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When launching business continuity and disaster recovery initiatives, consider using specialized BC/DR software to help you achieve your goals.
BC/DR software helps build BC and/or DR plans -- either generic plans or plans for specific vertical markets, such as universities or government agencies. Some also facilitate risk assessments (RA) and business impact analyses (BIAs), the results of which can be used to build BC/DR plans. Since incident management (IM) is a key part of BC/DR plans, most systems can help develop IM plans. More sophisticated systems have their own automated emergency notification (EN) capability, while others may have intelligent links into established EN products. Some systems can help facilitate exercises and support awareness and training activities.
Examples of key players in the market include Everbridge, COOP Systems, Strategic BCP, Binomial International, eBRP Solutions, IBM, Paradigm Solutions International, SunGard and TAMP Systems. For budget-friendly BC/DR software, please check out the Rothstein Disaster Recovery Online Bookstore.
Today's systems come complete with powerful relational databases and predefined templates to write just about any kind of plan. Systems that facilitate BIAs can design the BIA questions, distribute questionnaires to users, then collect and analyze the data gathered. Your system can run on a PC or laptop, server or even a mainframe. Most of the hot products are platform-type systems accessed via the Internet or cloud-based solutions.
Pricing ranges from under $500 for a CD-based system (such as the one found in the Rothstein bookstore) to hundreds of thousands of dollars for multinode networked systems (e.g., SunGard's LDRPS). Small and medium-sized businesses (SMBs) may find the low-cost products appealing since the results are usually consistent with good BC/DR practice and are budget-friendly. At the other end of the spectrum, it may be better to choose either a premise/server-based system to ensure proper management oversight, or a Web-based solution that is easily scalable and requires minimal to no overhead.
Tips for selecting the right BC/DR software
1. Define your requirements before research software options. If you have no BC/DR at all, consider the CD-based products. If you already have a system, determine what enhancements you need.
2. Ask internally for previous experience. Inquire among your colleagues and others in the organization to see if any of them have previously installed BC/DR software, perhaps with a prior employer.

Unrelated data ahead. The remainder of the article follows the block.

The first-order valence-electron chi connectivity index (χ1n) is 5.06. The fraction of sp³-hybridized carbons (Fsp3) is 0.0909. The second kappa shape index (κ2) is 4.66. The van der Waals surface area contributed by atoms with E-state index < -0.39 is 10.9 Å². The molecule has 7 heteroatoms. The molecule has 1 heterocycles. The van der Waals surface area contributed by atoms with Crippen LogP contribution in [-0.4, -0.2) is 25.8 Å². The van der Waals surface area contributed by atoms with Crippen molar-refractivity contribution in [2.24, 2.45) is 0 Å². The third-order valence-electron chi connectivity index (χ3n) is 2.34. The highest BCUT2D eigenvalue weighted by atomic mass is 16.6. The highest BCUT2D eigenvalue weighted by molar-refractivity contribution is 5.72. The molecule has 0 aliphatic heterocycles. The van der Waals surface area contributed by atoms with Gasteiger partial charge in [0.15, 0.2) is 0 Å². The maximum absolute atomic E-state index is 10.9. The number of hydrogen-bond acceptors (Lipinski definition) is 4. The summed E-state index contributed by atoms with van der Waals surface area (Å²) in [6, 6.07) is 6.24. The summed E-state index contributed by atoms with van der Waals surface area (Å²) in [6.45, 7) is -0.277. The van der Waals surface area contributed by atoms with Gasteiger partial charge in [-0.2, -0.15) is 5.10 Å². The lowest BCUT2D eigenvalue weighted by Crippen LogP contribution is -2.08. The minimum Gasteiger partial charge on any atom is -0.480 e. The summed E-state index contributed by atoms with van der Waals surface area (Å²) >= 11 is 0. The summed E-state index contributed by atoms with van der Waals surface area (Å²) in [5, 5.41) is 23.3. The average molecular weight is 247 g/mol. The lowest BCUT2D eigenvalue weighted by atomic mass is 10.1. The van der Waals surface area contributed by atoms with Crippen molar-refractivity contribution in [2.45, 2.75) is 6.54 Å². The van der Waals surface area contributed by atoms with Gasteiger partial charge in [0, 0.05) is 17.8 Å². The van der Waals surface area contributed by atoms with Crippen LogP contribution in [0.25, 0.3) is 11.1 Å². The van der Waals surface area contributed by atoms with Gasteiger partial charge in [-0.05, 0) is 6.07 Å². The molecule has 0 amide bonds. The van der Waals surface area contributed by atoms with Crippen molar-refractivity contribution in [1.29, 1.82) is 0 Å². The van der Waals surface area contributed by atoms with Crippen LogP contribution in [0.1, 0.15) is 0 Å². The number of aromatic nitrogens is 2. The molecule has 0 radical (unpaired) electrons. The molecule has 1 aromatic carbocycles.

3. Engage a consultant. Find someone who has experience planning, installing and managing BC/DR software. Hopefully, you can obtain a relatively unbiased opinion on specific products and solutions.
4. Prepare and distribute a Request for Information (RFI). This approach helps you gather information about prospective vendors. From this exercise, you may be able to identify some prospective candidates. If possible, try out demo systems (or live systems if available) to get a feel for a variety of solutions.
5. Prepare and distribute a Request for Proposals (RFP). This is often the next step after an RFI and is designed to demonstrate your true interest in procuring BC/DR software solutions. Be sure to schedule detailed demonstrations of working client systems (not specially configured demo systems) as part of the RFP process.
The process for selecting BC/DR software is similar to selecting pretty much any other kind of software. Since your investment could easily get into the tens of thousands of dollars, do the research, ask a lot of questions and make your choice based on your current and anticipated needs.
About the author: Paul Kirvan, CISA, FBCI, has more than 24 years of experience in business continuity management (BCM) as a consultant, author and educator. He has completed dozens of BCM consulting and audit engagements that address all aspects of a business continuity management system and which are aligned with global standards, including BS 25999 and ISO 22301. Kirvan currently works as an independent business continuity consultant/auditor and is the secretary of the Business Continuity Institute USA chapter and a member of the BCI Global Membership Council. He can be reached at firstname.lastname@example.org.